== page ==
The Enlightening Grace Of God

The Enlightening Grace Of God December 10, 2023

Lucidoadrian: Stained Glass Window Of The Transfiguration From Caleruega Nasugbu, Batangas: Wikimedia Commons

Jesus, the incarnate God-man, unites creation with God, making him the mediator between God and humanity, God and creation. In him the two are one and yet always two. He is God and man, creator and creature. Those distinct natures are preserved instead of becoming blended together and becoming a new, third nature. In his humanity, he shares with the rest of creation a created nature, allowing them to be one, even as they find themselves to be personally distinct, similar to the way the divine persons are distinct and yet united as one in their divinity.

The incarnation took place at a particular time and place. It is an event which did not happen at the beginning of time, nor at its end. Perhaps it happened in the exact mid-point of time; this is something which we do not know, though it would be fitting as it would symbolically point out how the incarnation is the natural center of all creation. While Jesus was not, in his humanity, the first created being, nor its last, ontologically speaking, it has priority to the rest of creation, allowing him to be said to be the first-born of all creation:

He is the image of the invisible God, the first-born of all creation; for in him all things were created, in heaven and on earth, visible and invisible, whether thrones or dominions or principalities or authorities — all things were created through him and for him.  He is before all things, and in him all things hold together.  He is the head of the body, the church; he is the beginning, the first-born from the dead, that in everything he might be pre-eminent (Col. 1:15-18 RSV).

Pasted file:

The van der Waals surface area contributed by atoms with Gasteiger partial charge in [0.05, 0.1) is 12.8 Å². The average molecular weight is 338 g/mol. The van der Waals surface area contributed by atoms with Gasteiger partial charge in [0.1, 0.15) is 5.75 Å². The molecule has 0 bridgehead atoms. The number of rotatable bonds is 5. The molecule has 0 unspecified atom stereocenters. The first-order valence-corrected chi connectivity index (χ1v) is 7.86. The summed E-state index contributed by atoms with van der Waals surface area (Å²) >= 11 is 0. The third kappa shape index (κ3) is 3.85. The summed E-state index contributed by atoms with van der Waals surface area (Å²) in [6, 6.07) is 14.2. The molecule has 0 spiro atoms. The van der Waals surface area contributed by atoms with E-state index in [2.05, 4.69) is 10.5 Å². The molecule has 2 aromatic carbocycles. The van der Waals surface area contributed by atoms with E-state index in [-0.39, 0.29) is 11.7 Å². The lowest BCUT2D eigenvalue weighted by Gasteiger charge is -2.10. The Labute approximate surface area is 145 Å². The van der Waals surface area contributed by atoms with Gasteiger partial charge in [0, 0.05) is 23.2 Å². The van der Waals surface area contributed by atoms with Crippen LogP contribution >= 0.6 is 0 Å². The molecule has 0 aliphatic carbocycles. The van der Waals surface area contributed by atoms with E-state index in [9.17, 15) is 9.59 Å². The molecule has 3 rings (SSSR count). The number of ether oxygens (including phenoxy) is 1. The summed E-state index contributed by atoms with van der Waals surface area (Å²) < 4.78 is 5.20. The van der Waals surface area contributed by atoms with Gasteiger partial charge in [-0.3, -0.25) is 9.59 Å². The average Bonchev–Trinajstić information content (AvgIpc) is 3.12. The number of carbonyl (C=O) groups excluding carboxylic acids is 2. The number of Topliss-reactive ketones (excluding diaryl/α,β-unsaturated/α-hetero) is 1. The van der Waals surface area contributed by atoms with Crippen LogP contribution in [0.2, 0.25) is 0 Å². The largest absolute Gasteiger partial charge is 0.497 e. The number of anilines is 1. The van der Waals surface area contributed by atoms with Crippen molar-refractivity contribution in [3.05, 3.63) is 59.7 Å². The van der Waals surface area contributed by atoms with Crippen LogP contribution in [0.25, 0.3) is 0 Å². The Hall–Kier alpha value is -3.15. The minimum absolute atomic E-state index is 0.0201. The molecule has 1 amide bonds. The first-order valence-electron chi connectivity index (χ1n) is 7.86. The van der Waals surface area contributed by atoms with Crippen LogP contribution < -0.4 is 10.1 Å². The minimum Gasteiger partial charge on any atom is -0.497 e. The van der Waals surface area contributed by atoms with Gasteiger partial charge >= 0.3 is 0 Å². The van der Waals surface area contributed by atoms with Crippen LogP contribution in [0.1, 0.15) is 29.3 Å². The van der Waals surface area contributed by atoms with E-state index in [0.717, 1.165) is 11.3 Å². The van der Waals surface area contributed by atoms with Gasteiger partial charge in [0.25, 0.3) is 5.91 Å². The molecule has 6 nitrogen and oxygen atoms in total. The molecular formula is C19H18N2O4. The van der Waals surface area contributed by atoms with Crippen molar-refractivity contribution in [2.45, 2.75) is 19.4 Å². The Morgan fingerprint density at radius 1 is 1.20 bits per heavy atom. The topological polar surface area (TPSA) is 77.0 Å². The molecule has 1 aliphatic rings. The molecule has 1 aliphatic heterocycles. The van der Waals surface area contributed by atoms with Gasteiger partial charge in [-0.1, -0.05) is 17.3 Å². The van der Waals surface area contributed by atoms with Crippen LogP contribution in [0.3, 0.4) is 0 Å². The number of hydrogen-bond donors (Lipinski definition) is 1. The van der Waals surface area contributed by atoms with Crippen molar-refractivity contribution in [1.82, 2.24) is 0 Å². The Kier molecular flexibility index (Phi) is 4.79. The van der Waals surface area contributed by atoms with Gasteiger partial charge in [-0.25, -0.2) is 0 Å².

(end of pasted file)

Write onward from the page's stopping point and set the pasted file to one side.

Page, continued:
Saying all things were created in and through Jesus certainly can mean that as God, he created all things, but it can also mean that his humanity serves as the model or blueprint used, not only for the creation of humanity, but for all created beings. As God, he is the Logos, the ontological principle of all principles, the principle or reason of being from which all other principles of being emerge. That is, he can be said to be the Logos in which all logoi of being participate, as they find themselves, being their own logos, a limited reflection or imagining of the infinite, transcendent Logos. In relation to his humanity, he is ontologically prior to all other humans, for all humanity, indeed, all creation, can be said to be created with him as its goal. His humanity, his human nature, exists in the eternal mind of God, and forms the basis by which all other humanity exists, even as his human nature, being a created nature, serves as the basis and model for all created natures.

We, are limited in our ability to comprehend or even perceive all truths, because many, if not most of them, transcend our limited intellectual capability. We should not be surprised, therefore, that God, being the source and foundation of all those truths, is incomprehensible to us. Nonetheless, with Jesus, the image of the invisible God, we are given the means we need to properly apprehend God. Through him, we can come to know God for ourselves. We are shown who God is in and through him. If we follow after him in faith, we will find ourselves apprehending God more and more, and through such apprehension of God, come to know more and more of the truths of being as well. For, the more we open ourselves up to God in faith, the more God can and will offer to enlighten us, leading us to perceive more and more of the divine glory and all that flows from it, similar to the way Jesus helped heal blind people to see and apprehend the world around them: